“I just can’t wait for it to be over.”
The mother of two, whose wedding plans for June are in doubt because of the pandemic, said she fears bringing the virus back home but is determined to continue on the front line.
“I volunteered to come here. I volunteered in March and I volunteered again,” she said.
“My aim as a nurse has never changed – it’s not for the dramatic purposes, it’s to look after people especially when they are really ill like this.
“In the four years that I have been a nurse this has been the most challenging few weeks of my life.”
For one day we observed Altnagelvin Hospital’s fight against the virus – just one 12-hour window into a pandemic which is now into its ninth month.
There was talk of staff burnout, post-traumatic stress disorder and coping with depression.
Almost like an Army coming back from a war, these hospital workers are feeling the impact of Covid.
And the battle isn’t over yet.
Read more here
She added: “We have had patients from their 20s right up to 90s. The patients in their 20s – some of them are just as sick as the elderly. It’s not just affecting the elderly, like the public think.
“It’s like something I’ve never seen before.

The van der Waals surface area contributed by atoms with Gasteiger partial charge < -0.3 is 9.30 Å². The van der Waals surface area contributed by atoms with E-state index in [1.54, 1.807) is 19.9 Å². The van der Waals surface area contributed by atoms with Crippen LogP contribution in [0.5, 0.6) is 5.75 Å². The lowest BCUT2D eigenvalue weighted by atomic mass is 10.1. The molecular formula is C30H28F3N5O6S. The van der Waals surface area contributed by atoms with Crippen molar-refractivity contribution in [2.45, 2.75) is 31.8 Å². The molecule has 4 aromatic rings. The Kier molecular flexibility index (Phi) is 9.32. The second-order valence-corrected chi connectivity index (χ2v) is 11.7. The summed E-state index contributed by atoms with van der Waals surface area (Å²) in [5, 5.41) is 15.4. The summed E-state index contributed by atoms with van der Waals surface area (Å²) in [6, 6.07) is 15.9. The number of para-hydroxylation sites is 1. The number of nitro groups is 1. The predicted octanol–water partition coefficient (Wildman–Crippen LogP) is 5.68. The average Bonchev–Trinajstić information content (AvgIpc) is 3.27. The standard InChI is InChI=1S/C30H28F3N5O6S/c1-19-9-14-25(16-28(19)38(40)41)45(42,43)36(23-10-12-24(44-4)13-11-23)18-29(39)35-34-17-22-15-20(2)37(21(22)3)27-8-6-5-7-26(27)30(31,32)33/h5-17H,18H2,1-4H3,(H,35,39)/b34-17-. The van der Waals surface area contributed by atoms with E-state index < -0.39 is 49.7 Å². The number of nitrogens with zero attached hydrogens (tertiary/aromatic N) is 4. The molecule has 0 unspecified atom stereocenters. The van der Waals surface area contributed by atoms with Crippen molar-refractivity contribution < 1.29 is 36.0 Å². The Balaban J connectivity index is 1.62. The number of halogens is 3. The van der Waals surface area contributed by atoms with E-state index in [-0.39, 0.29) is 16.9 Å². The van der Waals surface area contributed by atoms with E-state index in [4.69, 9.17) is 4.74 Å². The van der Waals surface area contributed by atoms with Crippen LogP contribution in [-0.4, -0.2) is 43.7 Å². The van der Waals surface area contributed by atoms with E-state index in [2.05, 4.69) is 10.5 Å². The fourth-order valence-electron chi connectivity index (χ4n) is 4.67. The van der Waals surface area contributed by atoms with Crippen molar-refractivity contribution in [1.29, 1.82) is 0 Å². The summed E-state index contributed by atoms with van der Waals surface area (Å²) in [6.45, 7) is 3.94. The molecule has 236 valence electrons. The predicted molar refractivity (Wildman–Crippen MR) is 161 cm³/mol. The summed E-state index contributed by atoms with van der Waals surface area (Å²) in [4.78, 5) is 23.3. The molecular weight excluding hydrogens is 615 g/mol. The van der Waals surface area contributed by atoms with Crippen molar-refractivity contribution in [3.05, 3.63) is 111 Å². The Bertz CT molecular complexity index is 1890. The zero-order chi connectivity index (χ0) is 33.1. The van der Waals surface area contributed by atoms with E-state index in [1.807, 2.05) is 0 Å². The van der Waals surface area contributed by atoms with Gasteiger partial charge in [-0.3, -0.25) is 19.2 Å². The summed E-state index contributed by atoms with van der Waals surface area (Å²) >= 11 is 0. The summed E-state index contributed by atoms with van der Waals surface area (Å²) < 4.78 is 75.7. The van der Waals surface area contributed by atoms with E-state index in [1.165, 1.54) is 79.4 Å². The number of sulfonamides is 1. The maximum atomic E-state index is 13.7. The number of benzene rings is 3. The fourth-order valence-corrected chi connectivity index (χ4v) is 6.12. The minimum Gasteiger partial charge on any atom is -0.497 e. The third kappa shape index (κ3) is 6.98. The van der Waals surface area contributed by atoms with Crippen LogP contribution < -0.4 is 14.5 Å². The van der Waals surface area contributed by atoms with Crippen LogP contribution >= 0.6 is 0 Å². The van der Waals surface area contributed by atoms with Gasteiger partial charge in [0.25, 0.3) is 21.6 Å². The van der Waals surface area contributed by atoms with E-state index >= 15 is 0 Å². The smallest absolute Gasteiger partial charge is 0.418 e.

“I have been lucky enough not to have contracted the virus since March, but I know it’s going to happen sooner or later.
“I just have to hope that following the hospital policy and the government guidelines that I’ll keep myself, my patients and my family safe.”
Meanwhile, standing outside the ward, Jim Kelly, whose mother Chrissie Kelly lost her battle against the virus last week, described how it had “consumed” her.
“It just happened so quick,” he said. “We are trying to get over the shock of it.
“It was very, very hard to take in.”
Jim was the only one of Mrs Kelly’s 11 children who could see her as she died.
“Unless it hits you personally you don’t pay much attention to it, but when it hits home on a personal level it was very, very hard to take in.”
Mr Kelly wanted to pay tribute to the staff – who he described as “angels” – working on ward 21.
BBC News NI was also given exclusive access to the intensive care unit where seven Covid patients were fighting for their lives.
Among those working round the clock is consultant Dr Manav Bhavsar, who praised the public for their efforts in recent weeks.
“First and foremost I would like to say thank you,” he said.
“We are all in this together. If we are not in this together there are lives which will be lost.
“You can see that as soon as the lockdown happened the hospital admissions did come down. It does not mean we are out of the woods.
“We all say the same thing, but it is important that we maintain social distancing, we do wear our mask, we need to be really mindful of washing our hands.
“I don’t think we have the option otherwise the system will be overrun.
“We all want to be hopeful – let’s take each day, each week at a time.”
The BBC is making a donation to replace any PPE used during the visit.